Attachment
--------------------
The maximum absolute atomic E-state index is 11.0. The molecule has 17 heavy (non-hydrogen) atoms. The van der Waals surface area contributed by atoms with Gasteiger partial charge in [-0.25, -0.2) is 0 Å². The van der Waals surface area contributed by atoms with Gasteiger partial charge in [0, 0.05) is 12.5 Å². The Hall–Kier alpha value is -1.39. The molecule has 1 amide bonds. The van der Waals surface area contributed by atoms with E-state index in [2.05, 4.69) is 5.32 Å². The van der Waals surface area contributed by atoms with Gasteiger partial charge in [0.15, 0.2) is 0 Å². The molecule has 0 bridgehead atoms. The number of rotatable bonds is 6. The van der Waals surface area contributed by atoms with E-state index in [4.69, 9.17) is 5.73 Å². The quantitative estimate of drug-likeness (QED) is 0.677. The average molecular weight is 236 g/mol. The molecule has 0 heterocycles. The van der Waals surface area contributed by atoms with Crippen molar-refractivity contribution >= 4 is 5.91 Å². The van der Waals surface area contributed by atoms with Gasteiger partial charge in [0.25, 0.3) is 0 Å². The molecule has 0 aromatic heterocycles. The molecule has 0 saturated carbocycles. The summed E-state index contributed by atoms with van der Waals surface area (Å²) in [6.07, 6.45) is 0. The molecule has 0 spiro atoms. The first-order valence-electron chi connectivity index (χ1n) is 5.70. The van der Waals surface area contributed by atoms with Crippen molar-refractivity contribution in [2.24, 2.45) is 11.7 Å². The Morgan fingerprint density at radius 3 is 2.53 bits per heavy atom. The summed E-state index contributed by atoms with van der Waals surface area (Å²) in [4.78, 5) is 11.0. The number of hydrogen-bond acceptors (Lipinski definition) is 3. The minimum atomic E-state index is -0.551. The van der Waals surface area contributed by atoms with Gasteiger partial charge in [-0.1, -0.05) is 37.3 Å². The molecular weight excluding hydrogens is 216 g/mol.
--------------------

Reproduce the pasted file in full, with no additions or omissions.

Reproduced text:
The maximum absolute atomic E-state index is 11.0. The molecule has 17 heavy (non-hydrogen) atoms. The van der Waals surface area contributed by atoms with Gasteiger partial charge in [-0.25, -0.2) is 0 Å². The van der Waals surface area contributed by atoms with Gasteiger partial charge in [0, 0.05) is 12.5 Å². The Hall–Kier alpha value is -1.39. The molecule has 1 amide bonds. The van der Waals surface area contributed by atoms with E-state index in [2.05, 4.69) is 5.32 Å². The van der Waals surface area contributed by atoms with Gasteiger partial charge in [0.15, 0.2) is 0 Å². The molecule has 0 bridgehead atoms. The number of rotatable bonds is 6. The van der Waals surface area contributed by atoms with E-state index in [4.69, 9.17) is 5.73 Å². The quantitative estimate of drug-likeness (QED) is 0.677. The average molecular weight is 236 g/mol. The molecule has 0 heterocycles. The van der Waals surface area contributed by atoms with Crippen molar-refractivity contribution >= 4 is 5.91 Å². The van der Waals surface area contributed by atoms with Gasteiger partial charge in [0.25, 0.3) is 0 Å². The molecule has 0 aromatic heterocycles. The molecule has 0 saturated carbocycles. The summed E-state index contributed by atoms with van der Waals surface area (Å²) in [6.07, 6.45) is 0. The molecule has 0 spiro atoms. The first-order valence-electron chi connectivity index (χ1n) is 5.70. The van der Waals surface area contributed by atoms with Crippen molar-refractivity contribution in [2.24, 2.45) is 11.7 Å². The Morgan fingerprint density at radius 3 is 2.53 bits per heavy atom. The summed E-state index contributed by atoms with van der Waals surface area (Å²) in [4.78, 5) is 11.0. The number of hydrogen-bond acceptors (Lipinski definition) is 3. The minimum atomic E-state index is -0.551. The van der Waals surface area contributed by atoms with Gasteiger partial charge in [-0.1, -0.05) is 37.3 Å². The molecular weight excluding hydrogens is 216 g/mol.